Why? Because the statement leans harder into a competitive ‘tech bro’ mindset than into the core values shared by most artists. The music industry might be competitive but art should not be a competition.

But let’s humour this analogy for a moment. There may well be 100,000 professional footballers, but the average player in the lowest UK professional division reportedly earns £750 a week, or £39,000 a year, before any potential sponsorship deals. Meanwhile, on Spotify in 2023, there were around 200,000 “professional or professionally aspiring artists,” and in 2022, the top 50,000th artist on the platform earned $12,584 annually.

So I dunno, Dan, it feels like I’d be better off trying to get a regular paycheck out of Rob McElhenney and Ryan Reynolds at Wrexham than I would be trying to make a living from Spotify streaming revenue.

Daniel Ek, Spotify CEO, presenting the Spotify mission statement.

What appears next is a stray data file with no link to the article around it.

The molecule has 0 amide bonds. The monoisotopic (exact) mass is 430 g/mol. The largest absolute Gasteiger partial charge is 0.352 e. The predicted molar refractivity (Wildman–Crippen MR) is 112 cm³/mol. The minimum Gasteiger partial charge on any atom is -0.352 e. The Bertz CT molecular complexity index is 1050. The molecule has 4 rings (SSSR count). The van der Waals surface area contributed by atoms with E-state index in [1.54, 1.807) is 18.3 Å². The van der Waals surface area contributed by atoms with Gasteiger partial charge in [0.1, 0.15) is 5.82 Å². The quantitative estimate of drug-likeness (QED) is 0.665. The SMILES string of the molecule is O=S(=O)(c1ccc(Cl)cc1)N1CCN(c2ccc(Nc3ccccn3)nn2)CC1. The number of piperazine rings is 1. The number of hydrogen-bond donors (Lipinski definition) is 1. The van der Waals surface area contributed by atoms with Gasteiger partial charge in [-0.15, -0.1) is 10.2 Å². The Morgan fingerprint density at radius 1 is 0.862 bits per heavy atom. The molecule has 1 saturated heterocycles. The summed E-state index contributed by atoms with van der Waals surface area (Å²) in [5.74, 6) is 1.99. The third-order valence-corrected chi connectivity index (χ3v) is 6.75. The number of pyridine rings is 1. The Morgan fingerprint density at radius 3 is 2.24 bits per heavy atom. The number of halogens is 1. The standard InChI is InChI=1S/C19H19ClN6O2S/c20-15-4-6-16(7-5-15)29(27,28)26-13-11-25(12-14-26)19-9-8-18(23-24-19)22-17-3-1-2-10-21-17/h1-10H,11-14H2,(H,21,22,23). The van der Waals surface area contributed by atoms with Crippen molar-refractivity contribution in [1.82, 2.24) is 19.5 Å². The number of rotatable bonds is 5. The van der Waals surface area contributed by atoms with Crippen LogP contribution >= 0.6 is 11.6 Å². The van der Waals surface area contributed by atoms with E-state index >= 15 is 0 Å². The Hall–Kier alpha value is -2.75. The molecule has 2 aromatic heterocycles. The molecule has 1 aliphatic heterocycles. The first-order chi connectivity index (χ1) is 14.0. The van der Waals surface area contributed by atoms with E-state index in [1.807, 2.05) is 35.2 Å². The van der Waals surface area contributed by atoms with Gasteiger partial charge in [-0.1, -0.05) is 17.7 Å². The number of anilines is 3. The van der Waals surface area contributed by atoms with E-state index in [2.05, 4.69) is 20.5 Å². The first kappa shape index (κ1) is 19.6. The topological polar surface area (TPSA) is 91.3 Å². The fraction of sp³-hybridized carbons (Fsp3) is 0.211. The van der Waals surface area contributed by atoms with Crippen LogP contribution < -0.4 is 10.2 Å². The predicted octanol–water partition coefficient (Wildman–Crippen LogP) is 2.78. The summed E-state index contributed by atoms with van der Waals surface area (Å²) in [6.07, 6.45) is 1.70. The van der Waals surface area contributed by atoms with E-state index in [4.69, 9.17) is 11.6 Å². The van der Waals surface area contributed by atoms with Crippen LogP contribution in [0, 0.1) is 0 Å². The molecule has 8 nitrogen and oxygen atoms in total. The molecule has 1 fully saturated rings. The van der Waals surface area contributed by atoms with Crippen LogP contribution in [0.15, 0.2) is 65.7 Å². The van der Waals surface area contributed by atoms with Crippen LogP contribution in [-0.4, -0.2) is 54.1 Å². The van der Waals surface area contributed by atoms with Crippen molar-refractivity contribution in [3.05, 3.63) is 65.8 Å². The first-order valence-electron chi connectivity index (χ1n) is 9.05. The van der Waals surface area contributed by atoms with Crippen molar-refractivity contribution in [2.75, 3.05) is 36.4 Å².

Daniel Ek speaks onstage during Spotify Investor Day at Spring Studios on March 15, 2018 in New York City.
Image: Ilya S. Savenok/Getty Images for Spotify

The true aggravation for musicians, though, is that Ek’s statement follows other claims and blunders that seem to further distance him from the platform’s musicians – the people whose creative labour Daniel Ek’s company relied on to get where it is today.

Notably, in late 2023 — a few years after claiming that fast-produced albums will trump thoughtful, considered albums made over several years — he confirmed that Spotify would not ban music made by AI. At a time when OpenAI is giving media creators a glimpse of their potential demise with ChatGPT, DALL-E and Sora AI, Ek’s Spotify is teetering on doing the same.

It feels like Spotify cares about audio but not about music. I have no doubts that Ek and Spotify’s employees are avid music lovers and find deep value in sonic art. I’m sure that Ek’s dream is for all artists to be paid better for their artistic efforts. But the streaming model has changed the way artists are expected to release music, and Spotify’s pivot to podcasts and audiobooks felt like a kick in the teeth for the artists without whom Spotify wouldn’t exist. After all, who can explain giving $100 million to Joe Rogan when musicians who have worked their whole lives to build small but previously sustainable careers are told their labour is only worth $0.004 per stream?